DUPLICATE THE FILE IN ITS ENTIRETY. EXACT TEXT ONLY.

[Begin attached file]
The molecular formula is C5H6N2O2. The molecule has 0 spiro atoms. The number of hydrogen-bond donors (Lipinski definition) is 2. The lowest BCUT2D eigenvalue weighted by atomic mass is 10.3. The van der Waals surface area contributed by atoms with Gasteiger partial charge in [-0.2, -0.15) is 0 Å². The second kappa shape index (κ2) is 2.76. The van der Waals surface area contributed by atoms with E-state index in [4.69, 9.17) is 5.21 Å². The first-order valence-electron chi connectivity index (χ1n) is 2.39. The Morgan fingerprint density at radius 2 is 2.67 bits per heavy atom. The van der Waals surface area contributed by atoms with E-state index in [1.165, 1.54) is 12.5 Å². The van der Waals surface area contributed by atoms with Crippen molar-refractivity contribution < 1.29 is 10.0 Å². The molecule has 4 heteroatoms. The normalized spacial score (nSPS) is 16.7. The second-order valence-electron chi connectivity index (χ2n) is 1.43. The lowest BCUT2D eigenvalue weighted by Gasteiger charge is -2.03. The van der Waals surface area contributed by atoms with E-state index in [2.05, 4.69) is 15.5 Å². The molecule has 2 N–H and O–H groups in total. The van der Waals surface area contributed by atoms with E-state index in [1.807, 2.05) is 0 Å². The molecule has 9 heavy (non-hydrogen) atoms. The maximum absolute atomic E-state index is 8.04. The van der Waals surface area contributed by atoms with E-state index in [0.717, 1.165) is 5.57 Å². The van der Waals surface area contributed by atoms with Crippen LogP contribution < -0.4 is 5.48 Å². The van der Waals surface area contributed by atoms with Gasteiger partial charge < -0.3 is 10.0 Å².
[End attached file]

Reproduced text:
The molecular formula is C5H6N2O2. The molecule has 0 spiro atoms. The number of hydrogen-bond donors (Lipinski definition) is 2. The lowest BCUT2D eigenvalue weighted by atomic mass is 10.3. The van der Waals surface area contributed by atoms with Gasteiger partial charge in [-0.2, -0.15) is 0 Å². The second kappa shape index (κ2) is 2.76. The van der Waals surface area contributed by atoms with E-state index in [4.69, 9.17) is 5.21 Å². The first-order valence-electron chi connectivity index (χ1n) is 2.39. The Morgan fingerprint density at radius 2 is 2.67 bits per heavy atom. The van der Waals surface area contributed by atoms with E-state index in [1.165, 1.54) is 12.5 Å². The van der Waals surface area contributed by atoms with Crippen molar-refractivity contribution < 1.29 is 10.0 Å². The molecule has 4 heteroatoms. The normalized spacial score (nSPS) is 16.7. The second-order valence-electron chi connectivity index (χ2n) is 1.43. The lowest BCUT2D eigenvalue weighted by Gasteiger charge is -2.03. The van der Waals surface area contributed by atoms with E-state index in [2.05, 4.69) is 15.5 Å². The molecule has 2 N–H and O–H groups in total. The van der Waals surface area contributed by atoms with E-state index in [1.807, 2.05) is 0 Å². The molecule has 9 heavy (non-hydrogen) atoms. The maximum absolute atomic E-state index is 8.04. The van der Waals surface area contributed by atoms with E-state index in [0.717, 1.165) is 5.57 Å². The van der Waals surface area contributed by atoms with Crippen LogP contribution < -0.4 is 5.48 Å². The van der Waals surface area contributed by atoms with Gasteiger partial charge < -0.3 is 10.0 Å².